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Reflections on Bayern Munich’s humbling loss to Borussia Mönchengladbach in the DFB-Pokal

Yes, it can happen to the best; yes, even the best team in Germany, Bayern Munich, can be beaten by a historic rival, 5-0

Borussia Mönchengladbach v Bayern München - DFB Cup: Second Round
Eberl, a Bayern Munich man, now building Borussia Mönchengladbach
Photo by Christian Verheyen/Borussia Moenchengladbach via Getty Images

The referee had mercy on Bayern Munich, yes, on mighty Bayern Munich, free scoring Bayern Munich on an 85-game scoring streak, and blew his whistle.

Borussia Park applauded their special team, a team so inconsistent that they have no choice but to love it in the hope that on a given day, they turn in a performance worthy of such love and support. They know that, if there is one team Borussia Mönchengladbach is going to turn up against, it is Bayern Munich.

And yet, it would never have happened had Gladbach not built themselves up over the past 15 years step-by-step.

In 2006/07, the Foals finished at the bottom of the table with 26 points from 38 games, suffering a humiliating relegation in their proud history. Bayern didn’t have a great season that year either. Yet, a poor season for Bayern equated to finishing fourth and missing out on the Champions League — the Bundesliga had only three Champions League spots at the time. A third or fourth placed finish for Gladbach to this day remains a rarity since the 80s. It is considered a success.

Borussia Mönchengladbach v Bayern München - DFB Cup: Second Round
Consoling Bayern Munich after that debacle was no easy task.
Photo by Christian Verheyen/Borussia Moenchengladbach via Getty Images

All that being said, Max Eberl, their director of sport, a Bayern Munich youth academy product in his playing days, has managed to make the right moves to turn Gladbach into a club challenging for the top six in Germany. Look no further than Manu Koné, brought in from French side Toulouse, under the radar, running the show with another smart acquisition, Denis Zakaria, in the middle of the park for them.

Look at the back-line where they have stuck with the tried and tested Matthias Ginter and Nico Elvedi but have taken a chance on a young New Yorker in Joe Scally and a fiery Algerian, Remy Bensebaini. Look up front where Breel Embolo’s hard work, despite his inconsistency, has earned him starts.

A team in which Florian Neuhaus cannot walk in must be a worthy side.

They danced past a hapless Bayern who had no answers to their pressing game. Other issues clouded the Munich team including legal and vaccination issues. They looked like a team disheveled and never quite ready to compete against the heart (with the talent) facing them down. Before Bayern knew it, they were down by three goals.

From a Bayern Munich perspective, several lessons were learned. While the play of the wingers and Robert Lewandowski have largely masked the problems in midfield (Joshua Kimmich and Leon Goretzka have not seemed particularly press-resistant or played with the highest of accuracies lately), Julian Nagelsmann now knows he must address them. Kimmich’s mind is not in the right place right now — may be he needs a few days off. No player is bigger than the team; if it Nagelsmann’s wish to rest the German, he should do so.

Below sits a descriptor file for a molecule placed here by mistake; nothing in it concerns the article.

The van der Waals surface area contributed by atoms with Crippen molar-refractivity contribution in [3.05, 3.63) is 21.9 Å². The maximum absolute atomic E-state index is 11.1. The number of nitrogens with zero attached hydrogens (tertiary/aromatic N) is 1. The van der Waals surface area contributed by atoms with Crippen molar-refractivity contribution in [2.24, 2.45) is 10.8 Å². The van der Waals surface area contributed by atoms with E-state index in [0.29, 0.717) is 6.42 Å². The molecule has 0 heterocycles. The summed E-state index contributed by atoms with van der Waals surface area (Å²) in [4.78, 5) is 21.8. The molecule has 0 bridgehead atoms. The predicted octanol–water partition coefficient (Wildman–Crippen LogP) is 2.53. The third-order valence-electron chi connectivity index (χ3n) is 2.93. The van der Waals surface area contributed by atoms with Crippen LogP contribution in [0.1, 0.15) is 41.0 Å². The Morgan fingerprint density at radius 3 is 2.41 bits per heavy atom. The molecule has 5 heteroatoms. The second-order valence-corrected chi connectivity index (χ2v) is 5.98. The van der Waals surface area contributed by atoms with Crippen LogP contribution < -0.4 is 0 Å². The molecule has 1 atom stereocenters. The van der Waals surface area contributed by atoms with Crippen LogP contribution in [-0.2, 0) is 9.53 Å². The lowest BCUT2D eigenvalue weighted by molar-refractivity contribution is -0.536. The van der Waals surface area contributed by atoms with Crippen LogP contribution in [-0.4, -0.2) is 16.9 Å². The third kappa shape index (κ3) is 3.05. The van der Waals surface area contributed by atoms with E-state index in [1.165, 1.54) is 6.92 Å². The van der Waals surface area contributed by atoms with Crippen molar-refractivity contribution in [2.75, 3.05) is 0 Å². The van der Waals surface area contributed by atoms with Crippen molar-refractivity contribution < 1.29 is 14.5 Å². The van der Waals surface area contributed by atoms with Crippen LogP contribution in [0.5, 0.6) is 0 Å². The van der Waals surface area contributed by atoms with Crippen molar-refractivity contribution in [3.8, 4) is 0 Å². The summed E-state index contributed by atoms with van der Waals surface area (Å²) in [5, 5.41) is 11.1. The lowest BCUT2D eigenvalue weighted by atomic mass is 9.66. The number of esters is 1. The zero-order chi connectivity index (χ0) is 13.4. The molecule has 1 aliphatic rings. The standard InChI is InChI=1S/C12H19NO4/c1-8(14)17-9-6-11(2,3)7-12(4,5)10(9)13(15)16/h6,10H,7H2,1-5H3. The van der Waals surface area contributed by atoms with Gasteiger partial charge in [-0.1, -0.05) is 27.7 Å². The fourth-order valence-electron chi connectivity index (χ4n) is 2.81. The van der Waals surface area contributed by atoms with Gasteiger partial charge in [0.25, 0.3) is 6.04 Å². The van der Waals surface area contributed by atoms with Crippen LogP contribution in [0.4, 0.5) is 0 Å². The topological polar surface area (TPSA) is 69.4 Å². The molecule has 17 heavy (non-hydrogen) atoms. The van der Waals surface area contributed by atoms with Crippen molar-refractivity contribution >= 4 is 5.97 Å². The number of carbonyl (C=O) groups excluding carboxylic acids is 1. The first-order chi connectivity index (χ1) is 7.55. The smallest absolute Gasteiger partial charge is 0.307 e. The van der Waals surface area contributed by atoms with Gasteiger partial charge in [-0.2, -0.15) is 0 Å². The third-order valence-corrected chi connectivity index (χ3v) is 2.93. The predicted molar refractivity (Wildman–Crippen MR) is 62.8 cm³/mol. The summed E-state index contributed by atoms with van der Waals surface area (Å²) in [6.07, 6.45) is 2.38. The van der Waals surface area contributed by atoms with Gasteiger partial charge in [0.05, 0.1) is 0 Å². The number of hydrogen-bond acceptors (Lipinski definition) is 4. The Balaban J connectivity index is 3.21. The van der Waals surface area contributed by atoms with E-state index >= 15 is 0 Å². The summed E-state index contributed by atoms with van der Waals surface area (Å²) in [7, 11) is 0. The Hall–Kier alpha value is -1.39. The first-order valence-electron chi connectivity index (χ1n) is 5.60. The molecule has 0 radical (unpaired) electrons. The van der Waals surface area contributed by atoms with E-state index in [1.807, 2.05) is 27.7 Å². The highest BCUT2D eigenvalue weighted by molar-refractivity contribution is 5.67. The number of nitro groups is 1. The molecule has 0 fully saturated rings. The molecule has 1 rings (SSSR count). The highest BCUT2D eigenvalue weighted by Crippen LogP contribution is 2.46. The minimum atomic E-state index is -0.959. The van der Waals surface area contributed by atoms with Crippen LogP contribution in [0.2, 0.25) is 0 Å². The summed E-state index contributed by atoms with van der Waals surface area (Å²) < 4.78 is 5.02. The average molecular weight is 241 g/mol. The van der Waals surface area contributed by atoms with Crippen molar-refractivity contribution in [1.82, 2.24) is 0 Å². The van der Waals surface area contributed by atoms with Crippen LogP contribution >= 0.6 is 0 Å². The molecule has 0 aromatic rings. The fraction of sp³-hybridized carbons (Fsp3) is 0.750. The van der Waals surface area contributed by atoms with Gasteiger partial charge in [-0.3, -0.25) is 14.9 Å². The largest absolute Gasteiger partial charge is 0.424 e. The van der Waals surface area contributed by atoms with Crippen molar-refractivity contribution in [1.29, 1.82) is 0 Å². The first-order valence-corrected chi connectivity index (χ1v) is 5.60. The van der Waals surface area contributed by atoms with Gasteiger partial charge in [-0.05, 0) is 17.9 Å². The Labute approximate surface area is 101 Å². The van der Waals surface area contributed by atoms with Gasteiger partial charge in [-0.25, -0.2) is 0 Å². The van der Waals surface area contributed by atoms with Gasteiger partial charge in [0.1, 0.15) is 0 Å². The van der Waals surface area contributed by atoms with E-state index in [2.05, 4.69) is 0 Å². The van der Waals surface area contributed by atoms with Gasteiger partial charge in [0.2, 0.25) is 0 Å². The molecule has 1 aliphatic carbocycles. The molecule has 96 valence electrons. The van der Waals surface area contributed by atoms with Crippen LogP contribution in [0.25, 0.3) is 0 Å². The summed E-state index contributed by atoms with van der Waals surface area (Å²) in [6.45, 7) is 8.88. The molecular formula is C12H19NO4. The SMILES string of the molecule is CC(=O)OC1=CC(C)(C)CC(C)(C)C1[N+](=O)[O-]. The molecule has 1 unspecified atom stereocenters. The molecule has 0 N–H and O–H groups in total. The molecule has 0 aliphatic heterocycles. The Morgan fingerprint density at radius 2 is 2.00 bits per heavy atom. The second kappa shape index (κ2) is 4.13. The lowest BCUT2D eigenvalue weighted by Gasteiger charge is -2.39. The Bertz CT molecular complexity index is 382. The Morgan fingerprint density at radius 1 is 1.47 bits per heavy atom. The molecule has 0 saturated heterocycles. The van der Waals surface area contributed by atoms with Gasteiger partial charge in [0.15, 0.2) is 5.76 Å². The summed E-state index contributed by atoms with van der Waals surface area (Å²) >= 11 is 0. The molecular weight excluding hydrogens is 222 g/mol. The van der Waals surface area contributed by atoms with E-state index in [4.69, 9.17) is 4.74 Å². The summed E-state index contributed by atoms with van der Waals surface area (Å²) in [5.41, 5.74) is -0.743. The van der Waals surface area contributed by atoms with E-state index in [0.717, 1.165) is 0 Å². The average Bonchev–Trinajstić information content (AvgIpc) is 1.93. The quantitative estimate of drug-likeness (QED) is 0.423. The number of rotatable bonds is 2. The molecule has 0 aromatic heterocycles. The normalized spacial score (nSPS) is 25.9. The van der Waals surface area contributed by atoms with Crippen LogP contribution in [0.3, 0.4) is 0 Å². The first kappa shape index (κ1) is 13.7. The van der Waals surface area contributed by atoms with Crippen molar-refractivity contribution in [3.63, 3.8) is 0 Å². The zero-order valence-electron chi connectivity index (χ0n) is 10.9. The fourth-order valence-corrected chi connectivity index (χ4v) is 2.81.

Dayot Upamecano is a consistent performer eight out of ten days, but, the other two days, he puts in shocking displays. Jerome Boateng had bad days but his consistency is forgotten by quite a few in the Bayern ranks. Boateng was about the same age as Upamecano when he joined Bayern and hence, the age argument cannot be made. Yes, Boateng became more consistent over time but I would argue that he was a better defender at that age. Niklas Süle, whom the board hasn’t given an extension yet, is largely deserving of one, if solely based on a few performances — called upon in the UEFA Champions League final in 2020, he performed solidly and he marked Erling Haaland out of Bayern’s DFL-Supercup match this season.

Thomas Müller hasn’t been his most consistent self perhaps due to the set up of the team by Julian Nagelsmann. Other niggling problems such as a problematic right back berth remains. Sometimes, Bayern seems to play a quasi back-three; we do not know if this is working yet.

A new coach, young and brash, looking to adjust the team, must now look back on a historic defeat, Bayern’s single biggest defeat in his lifetime and the biggest in this proud club’s history since 1978.

In order to bounce back, they need to look no further than the very proud club who beat them; Gladbach is after all the former home of Lothar Matthaus, Stefan Effenberg, Jupp Heynckes, Günter Netzer, Rainer Bonhof and to, throw in for good measure, one of our recent legends, Dante. They suffered the humiliation of relegation, built back up over 15 years or so, formed a team capable of qualifying for the Champions League and a team capable of dismantling Bayern Munich on its day.

Bayern can learn so many important lessons from this; they learned important lessons from a shock defeat to BATE Borisov in 2012, a shock defeat to Zenit St. Petersburg in 2007, a shameful defeat to Barcelona in 2008, a shameful defeat to Borussia Dortmund in the DFB-Pokal final in 2012 and so on.

This isn’t the first hammering this proud Bavarian club has suffered — nor will it be the last.

They rose up after each shock.

You better expect them to do it again. Thank you for reading.